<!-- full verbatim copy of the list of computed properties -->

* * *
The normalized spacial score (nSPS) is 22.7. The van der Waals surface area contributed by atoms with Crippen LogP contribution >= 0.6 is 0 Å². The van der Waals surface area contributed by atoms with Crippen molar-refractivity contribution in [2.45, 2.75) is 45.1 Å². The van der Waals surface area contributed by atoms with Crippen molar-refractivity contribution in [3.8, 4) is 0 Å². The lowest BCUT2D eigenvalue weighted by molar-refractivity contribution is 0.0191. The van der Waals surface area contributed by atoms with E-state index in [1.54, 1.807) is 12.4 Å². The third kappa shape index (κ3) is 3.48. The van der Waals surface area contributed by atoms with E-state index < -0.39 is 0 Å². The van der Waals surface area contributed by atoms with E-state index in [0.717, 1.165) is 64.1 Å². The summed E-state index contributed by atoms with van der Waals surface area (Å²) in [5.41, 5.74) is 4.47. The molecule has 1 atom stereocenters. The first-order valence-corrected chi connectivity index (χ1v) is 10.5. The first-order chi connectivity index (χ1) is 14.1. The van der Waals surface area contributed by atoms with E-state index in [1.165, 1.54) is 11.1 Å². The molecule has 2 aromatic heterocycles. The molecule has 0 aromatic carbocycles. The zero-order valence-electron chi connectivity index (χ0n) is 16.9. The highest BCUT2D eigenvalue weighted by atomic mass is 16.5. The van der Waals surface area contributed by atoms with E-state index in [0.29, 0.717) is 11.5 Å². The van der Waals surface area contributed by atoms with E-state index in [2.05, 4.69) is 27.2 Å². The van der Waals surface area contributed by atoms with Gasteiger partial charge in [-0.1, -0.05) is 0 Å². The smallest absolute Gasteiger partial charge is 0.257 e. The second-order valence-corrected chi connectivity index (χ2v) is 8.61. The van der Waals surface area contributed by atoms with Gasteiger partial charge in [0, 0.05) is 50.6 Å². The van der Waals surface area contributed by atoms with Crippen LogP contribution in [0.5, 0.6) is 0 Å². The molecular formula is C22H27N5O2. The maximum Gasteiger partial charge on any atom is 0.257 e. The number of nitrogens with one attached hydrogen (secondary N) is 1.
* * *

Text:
The normalized spacial score (nSPS) is 22.7. The van der Waals surface area contributed by atoms with Crippen LogP contribution >= 0.6 is 0 Å². The van der Waals surface area contributed by atoms with Crippen molar-refractivity contribution in [2.45, 2.75) is 45.1 Å². The van der Waals surface area contributed by atoms with Crippen molar-refractivity contribution in [3.8, 4) is 0 Å². The lowest BCUT2D eigenvalue weighted by molar-refractivity contribution is 0.0191. The van der Waals surface area contributed by atoms with E-state index in [1.54, 1.807) is 12.4 Å². The third kappa shape index (κ3) is 3.48. The van der Waals surface area contributed by atoms with E-state index < -0.39 is 0 Å². The van der Waals surface area contributed by atoms with E-state index in [0.717, 1.165) is 64.1 Å². The summed E-state index contributed by atoms with van der Waals surface area (Å²) in [5.41, 5.74) is 4.47. The molecule has 1 atom stereocenters. The first-order valence-corrected chi connectivity index (χ1v) is 10.5. The first-order chi connectivity index (χ1) is 14.1. The van der Waals surface area contributed by atoms with E-state index in [1.165, 1.54) is 11.1 Å². The molecule has 2 aromatic heterocycles. The molecule has 0 aromatic carbocycles. The zero-order valence-electron chi connectivity index (χ0n) is 16.9. The highest BCUT2D eigenvalue weighted by atomic mass is 16.5. The van der Waals surface area contributed by atoms with E-state index in [0.29, 0.717) is 11.5 Å². The van der Waals surface area contributed by atoms with E-state index in [2.05, 4.69) is 27.2 Å². The van der Waals surface area contributed by atoms with Gasteiger partial charge in [-0.1, -0.05) is 0 Å². The smallest absolute Gasteiger partial charge is 0.257 e. The second-order valence-corrected chi connectivity index (χ2v) is 8.61. The van der Waals surface area contributed by atoms with Gasteiger partial charge in [0, 0.05) is 50.6 Å². The van der Waals surface area contributed by atoms with Crippen LogP contribution in [0.5, 0.6) is 0 Å². The molecular formula is C22H27N5O2. The maximum Gasteiger partial charge on any atom is 0.257 e. The number of nitrogens with one attached hydrogen (secondary N) is 1.